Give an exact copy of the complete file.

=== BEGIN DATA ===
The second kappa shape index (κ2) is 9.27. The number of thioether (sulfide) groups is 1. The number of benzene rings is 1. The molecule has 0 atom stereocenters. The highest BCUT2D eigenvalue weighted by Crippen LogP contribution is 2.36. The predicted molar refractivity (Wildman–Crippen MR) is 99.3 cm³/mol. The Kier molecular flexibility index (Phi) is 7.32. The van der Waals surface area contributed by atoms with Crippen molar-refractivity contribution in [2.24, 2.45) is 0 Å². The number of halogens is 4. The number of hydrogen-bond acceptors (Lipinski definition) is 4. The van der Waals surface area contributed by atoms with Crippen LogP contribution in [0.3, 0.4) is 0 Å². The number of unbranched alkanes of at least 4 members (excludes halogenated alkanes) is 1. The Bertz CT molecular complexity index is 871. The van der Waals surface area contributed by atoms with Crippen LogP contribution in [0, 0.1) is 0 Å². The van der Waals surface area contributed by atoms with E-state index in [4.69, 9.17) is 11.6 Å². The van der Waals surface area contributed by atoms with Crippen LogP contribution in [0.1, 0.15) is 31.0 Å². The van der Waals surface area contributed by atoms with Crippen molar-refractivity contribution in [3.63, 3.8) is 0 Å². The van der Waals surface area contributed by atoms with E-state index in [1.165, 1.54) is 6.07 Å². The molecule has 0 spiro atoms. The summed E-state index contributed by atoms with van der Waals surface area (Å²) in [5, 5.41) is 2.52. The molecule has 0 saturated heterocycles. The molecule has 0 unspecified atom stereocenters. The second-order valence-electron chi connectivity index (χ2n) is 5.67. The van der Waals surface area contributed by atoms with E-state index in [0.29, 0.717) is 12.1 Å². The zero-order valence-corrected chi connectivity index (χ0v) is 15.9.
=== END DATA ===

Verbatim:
The second kappa shape index (κ2) is 9.27. The number of thioether (sulfide) groups is 1. The number of benzene rings is 1. The molecule has 0 atom stereocenters. The highest BCUT2D eigenvalue weighted by Crippen LogP contribution is 2.36. The predicted molar refractivity (Wildman–Crippen MR) is 99.3 cm³/mol. The Kier molecular flexibility index (Phi) is 7.32. The van der Waals surface area contributed by atoms with Crippen molar-refractivity contribution in [2.24, 2.45) is 0 Å². The number of halogens is 4. The number of hydrogen-bond acceptors (Lipinski definition) is 4. The van der Waals surface area contributed by atoms with Crippen LogP contribution in [0.3, 0.4) is 0 Å². The number of unbranched alkanes of at least 4 members (excludes halogenated alkanes) is 1. The Bertz CT molecular complexity index is 871. The van der Waals surface area contributed by atoms with Crippen LogP contribution in [0, 0.1) is 0 Å². The van der Waals surface area contributed by atoms with E-state index in [4.69, 9.17) is 11.6 Å². The van der Waals surface area contributed by atoms with Crippen LogP contribution in [0.1, 0.15) is 31.0 Å². The van der Waals surface area contributed by atoms with Crippen molar-refractivity contribution in [3.63, 3.8) is 0 Å². The van der Waals surface area contributed by atoms with E-state index in [1.165, 1.54) is 6.07 Å². The molecule has 0 spiro atoms. The summed E-state index contributed by atoms with van der Waals surface area (Å²) in [5, 5.41) is 2.52. The molecule has 0 saturated heterocycles. The molecule has 0 unspecified atom stereocenters. The second-order valence-electron chi connectivity index (χ2n) is 5.67. The van der Waals surface area contributed by atoms with E-state index in [0.29, 0.717) is 12.1 Å². The zero-order valence-corrected chi connectivity index (χ0v) is 15.9.